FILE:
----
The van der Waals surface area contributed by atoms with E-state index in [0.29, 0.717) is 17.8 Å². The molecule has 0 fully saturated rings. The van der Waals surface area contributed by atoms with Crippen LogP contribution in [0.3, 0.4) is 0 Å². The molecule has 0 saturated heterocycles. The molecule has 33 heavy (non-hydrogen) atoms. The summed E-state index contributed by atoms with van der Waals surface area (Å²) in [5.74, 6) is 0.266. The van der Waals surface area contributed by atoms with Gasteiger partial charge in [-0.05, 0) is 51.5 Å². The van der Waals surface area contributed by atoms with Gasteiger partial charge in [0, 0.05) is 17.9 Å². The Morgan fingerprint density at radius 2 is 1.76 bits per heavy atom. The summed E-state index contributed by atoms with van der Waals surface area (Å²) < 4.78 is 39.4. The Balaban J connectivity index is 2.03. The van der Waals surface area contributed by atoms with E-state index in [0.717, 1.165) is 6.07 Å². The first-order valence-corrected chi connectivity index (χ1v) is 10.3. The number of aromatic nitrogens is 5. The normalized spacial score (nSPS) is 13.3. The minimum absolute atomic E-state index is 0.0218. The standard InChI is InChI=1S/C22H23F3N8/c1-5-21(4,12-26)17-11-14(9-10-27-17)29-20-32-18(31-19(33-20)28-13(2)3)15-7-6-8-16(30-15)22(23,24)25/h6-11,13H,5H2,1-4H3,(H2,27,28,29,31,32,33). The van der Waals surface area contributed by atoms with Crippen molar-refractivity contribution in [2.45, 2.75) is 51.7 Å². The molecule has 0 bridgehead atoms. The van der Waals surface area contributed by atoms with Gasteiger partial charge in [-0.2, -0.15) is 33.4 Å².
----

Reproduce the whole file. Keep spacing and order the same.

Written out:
The van der Waals surface area contributed by atoms with E-state index in [0.29, 0.717) is 17.8 Å². The molecule has 0 fully saturated rings. The van der Waals surface area contributed by atoms with Crippen LogP contribution in [0.3, 0.4) is 0 Å². The molecule has 0 saturated heterocycles. The molecule has 33 heavy (non-hydrogen) atoms. The summed E-state index contributed by atoms with van der Waals surface area (Å²) in [5.74, 6) is 0.266. The van der Waals surface area contributed by atoms with Gasteiger partial charge in [-0.05, 0) is 51.5 Å². The van der Waals surface area contributed by atoms with Gasteiger partial charge in [0, 0.05) is 17.9 Å². The Morgan fingerprint density at radius 2 is 1.76 bits per heavy atom. The summed E-state index contributed by atoms with van der Waals surface area (Å²) < 4.78 is 39.4. The Balaban J connectivity index is 2.03. The van der Waals surface area contributed by atoms with E-state index in [0.717, 1.165) is 6.07 Å². The first-order valence-corrected chi connectivity index (χ1v) is 10.3. The number of aromatic nitrogens is 5. The normalized spacial score (nSPS) is 13.3. The minimum absolute atomic E-state index is 0.0218. The standard InChI is InChI=1S/C22H23F3N8/c1-5-21(4,12-26)17-11-14(9-10-27-17)29-20-32-18(31-19(33-20)28-13(2)3)15-7-6-8-16(30-15)22(23,24)25/h6-11,13H,5H2,1-4H3,(H2,27,28,29,31,32,33). The van der Waals surface area contributed by atoms with Crippen molar-refractivity contribution in [2.45, 2.75) is 51.7 Å². The molecule has 0 bridgehead atoms. The van der Waals surface area contributed by atoms with Gasteiger partial charge in [-0.2, -0.15) is 33.4 Å².